# Motion under gravity

1. Apr 7, 2004

### math4me

I would really appreciate some help on this please:

Distance in metres
0.1
0.2
0.3
0.4
0.5
0.6
0.7
0.8
0.9
1

Time talen to travel distance (in seconds)

0.72
1.28
1.67
1.85
2.08
2.50
2.83
3.01
3.13
3.25

What would you expect the accelartion to be and also what would you expect the velocity to be?

Mass = 0.164 Kg

Inital velocity = 0.

The experiment was letting a cylinder roll down the ramp and the data is above.

I just cant seem to calculate the acceleration and velocity could someone please help me thank you very much (much appreciated).

2. Apr 7, 2004

### Chen

You know that:
$$x(t) = x_0 + v_0t + \frac{1}{2}at^2$$
You have three variables, x0, v0 and a. You already know that x0 and v0 are zero, so that leaves you with:
$$x(t) = \frac{1}{2}at^2$$
To find the acceleration just use one of the measurements, for example 1m and 3.25s:
$$1m = \frac{1}{2}a(3.25s)^2$$
As for calculating the velocity, that is just:
$$v(t) = v_0 + at$$
The value of t varies depending on when you want to find the velocity.

3. Apr 7, 2004

### math4me

At the last point the final velocity, so what would the acceleration be, not to clude up on the equation(s).

Thank you very much

4. Apr 7, 2004

5. Apr 7, 2004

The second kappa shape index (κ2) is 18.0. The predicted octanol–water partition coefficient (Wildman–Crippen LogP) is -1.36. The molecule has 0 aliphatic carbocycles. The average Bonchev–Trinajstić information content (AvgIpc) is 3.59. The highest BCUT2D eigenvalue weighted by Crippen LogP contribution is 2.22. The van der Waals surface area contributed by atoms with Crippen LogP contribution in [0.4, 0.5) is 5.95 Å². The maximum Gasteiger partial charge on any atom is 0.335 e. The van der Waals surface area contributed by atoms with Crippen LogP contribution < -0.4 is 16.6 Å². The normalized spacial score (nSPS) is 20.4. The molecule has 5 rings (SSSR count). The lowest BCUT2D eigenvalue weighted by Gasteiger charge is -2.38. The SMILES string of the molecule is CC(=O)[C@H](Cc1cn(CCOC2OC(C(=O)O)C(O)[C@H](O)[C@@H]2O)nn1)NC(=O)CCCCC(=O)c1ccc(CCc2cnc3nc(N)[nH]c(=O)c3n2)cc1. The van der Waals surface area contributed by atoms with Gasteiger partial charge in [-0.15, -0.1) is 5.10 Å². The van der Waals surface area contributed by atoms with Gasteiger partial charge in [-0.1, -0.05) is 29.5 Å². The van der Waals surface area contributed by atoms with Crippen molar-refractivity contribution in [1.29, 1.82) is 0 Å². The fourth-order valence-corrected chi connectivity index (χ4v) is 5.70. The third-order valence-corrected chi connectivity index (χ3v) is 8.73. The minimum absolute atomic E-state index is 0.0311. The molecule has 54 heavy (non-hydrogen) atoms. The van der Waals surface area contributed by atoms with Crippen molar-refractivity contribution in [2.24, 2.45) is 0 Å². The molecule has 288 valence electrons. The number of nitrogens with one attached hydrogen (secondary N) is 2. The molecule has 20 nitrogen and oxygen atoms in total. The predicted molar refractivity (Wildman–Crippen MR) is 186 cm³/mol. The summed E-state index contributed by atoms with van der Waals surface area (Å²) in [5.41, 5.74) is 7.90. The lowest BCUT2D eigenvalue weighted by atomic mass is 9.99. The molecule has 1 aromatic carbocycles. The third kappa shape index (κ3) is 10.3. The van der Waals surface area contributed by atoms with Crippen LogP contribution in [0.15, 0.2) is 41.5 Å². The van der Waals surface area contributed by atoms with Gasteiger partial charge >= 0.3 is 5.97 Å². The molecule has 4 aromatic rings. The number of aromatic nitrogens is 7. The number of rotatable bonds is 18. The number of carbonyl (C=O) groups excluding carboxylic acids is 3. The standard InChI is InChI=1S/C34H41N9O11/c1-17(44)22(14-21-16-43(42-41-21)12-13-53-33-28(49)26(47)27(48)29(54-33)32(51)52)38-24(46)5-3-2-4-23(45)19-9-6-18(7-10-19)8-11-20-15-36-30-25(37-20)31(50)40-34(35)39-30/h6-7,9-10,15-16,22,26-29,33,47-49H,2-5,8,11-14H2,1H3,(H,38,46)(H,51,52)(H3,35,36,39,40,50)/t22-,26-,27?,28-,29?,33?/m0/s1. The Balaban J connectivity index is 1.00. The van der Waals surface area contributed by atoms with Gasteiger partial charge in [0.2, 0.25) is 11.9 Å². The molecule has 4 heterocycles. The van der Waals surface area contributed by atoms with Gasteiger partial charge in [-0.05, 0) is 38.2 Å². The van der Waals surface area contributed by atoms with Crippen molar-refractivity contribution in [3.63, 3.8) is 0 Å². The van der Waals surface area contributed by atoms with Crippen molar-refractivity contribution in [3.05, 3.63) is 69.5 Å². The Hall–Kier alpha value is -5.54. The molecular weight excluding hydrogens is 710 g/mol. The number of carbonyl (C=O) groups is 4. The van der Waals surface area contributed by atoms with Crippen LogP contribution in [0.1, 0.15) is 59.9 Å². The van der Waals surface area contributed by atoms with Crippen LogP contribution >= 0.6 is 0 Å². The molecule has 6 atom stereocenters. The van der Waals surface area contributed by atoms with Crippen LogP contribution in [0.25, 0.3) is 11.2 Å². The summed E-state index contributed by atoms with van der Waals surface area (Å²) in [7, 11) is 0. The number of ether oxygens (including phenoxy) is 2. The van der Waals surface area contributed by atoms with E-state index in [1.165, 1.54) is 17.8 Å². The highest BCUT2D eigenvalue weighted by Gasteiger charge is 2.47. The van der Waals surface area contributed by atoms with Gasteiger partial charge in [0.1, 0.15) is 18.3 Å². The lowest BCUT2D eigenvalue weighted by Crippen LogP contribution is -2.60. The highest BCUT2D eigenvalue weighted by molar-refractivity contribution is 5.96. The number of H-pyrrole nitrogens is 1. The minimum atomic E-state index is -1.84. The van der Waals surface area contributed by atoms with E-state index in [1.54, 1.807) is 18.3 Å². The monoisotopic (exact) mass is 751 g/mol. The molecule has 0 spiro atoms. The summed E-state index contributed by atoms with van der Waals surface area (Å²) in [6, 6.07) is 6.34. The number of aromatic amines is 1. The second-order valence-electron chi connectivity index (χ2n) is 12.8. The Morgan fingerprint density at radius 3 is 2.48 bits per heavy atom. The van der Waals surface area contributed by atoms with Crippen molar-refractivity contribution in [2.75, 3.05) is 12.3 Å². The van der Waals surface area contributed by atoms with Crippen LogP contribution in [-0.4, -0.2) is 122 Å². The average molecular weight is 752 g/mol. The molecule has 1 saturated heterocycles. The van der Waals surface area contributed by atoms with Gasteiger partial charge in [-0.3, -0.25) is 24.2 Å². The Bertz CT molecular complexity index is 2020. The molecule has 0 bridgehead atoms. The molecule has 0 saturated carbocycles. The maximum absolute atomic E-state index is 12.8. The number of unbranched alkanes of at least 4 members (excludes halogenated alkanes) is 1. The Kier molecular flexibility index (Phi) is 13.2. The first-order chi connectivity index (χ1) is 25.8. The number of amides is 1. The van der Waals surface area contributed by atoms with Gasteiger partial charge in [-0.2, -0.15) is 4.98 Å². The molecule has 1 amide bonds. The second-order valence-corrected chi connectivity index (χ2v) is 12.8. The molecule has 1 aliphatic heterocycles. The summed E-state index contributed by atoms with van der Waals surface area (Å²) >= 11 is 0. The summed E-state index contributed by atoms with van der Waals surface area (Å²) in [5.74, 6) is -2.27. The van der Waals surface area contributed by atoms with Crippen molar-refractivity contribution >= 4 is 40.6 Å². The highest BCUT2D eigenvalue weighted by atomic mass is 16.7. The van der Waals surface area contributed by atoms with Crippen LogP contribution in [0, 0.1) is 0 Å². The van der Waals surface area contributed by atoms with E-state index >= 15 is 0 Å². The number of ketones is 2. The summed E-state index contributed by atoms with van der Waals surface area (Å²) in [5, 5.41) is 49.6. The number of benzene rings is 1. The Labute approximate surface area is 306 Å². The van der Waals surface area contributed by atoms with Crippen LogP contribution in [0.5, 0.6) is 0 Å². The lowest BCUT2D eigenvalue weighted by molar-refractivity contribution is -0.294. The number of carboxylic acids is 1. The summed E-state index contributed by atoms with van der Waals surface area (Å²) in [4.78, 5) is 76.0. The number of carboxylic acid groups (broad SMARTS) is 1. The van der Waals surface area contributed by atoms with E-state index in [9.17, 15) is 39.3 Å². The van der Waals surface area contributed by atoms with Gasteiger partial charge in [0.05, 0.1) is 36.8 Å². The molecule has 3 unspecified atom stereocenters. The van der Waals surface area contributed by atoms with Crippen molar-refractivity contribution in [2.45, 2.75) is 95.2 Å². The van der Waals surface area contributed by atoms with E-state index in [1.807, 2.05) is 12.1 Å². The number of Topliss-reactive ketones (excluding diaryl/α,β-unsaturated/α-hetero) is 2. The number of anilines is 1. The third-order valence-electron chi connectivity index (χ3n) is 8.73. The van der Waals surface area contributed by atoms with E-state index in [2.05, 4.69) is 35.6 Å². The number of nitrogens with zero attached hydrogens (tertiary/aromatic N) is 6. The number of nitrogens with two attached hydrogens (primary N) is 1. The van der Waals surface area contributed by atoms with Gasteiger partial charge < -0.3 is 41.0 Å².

6. Apr 7, 2004

### turin

In a discrete set of data, acceleration will require two time intervals, since it is a second order derivative.

(note: position is zeroth order, and does not require an interval, just a point; velocity is first order, and therefore requires one time interval, that is, two points; every order of time derivative, requires that many time intervals to specify)

You have 9 time intervals, so, you have 8 meaningful accelerations. I'll give you an example:

(t,x)0 = (0.1,0.72)
(t,x)1 = (0.2,1.28)
(t,x)2 = (0.3,1.67)

This gives you three positions (three null intervals), two velocities (2 x 1 interval), and one acceleration (1 x 2 intervals). The velocity is the space interval divided by the time interval from one point to the next:

v0 = (x1 - x0)/(t1 - t0) = (1.28 - 0.72)/(0.2 - 0.1) = 5.6
v1 = (x2 - x1)/(t2 - t1) = (1.67 - 1.28)/(0.3 - 0.1) = 3.9

Notice that the velocity is changing, thus, there is an acceleration.

a0 = (v1 - v0)/(t1 - t0) = (3.9 - 5.6)/(0.2 - 0.1) = -17

There are also other ways to do it.

Notice the similarity in:

x'(t) = lim(as dt -> 0){x(t+dt)-x(t)}/{(t+dt)-t}

The discrete treatment given above is a consequence of not taking the limit.

Last edited: Apr 7, 2004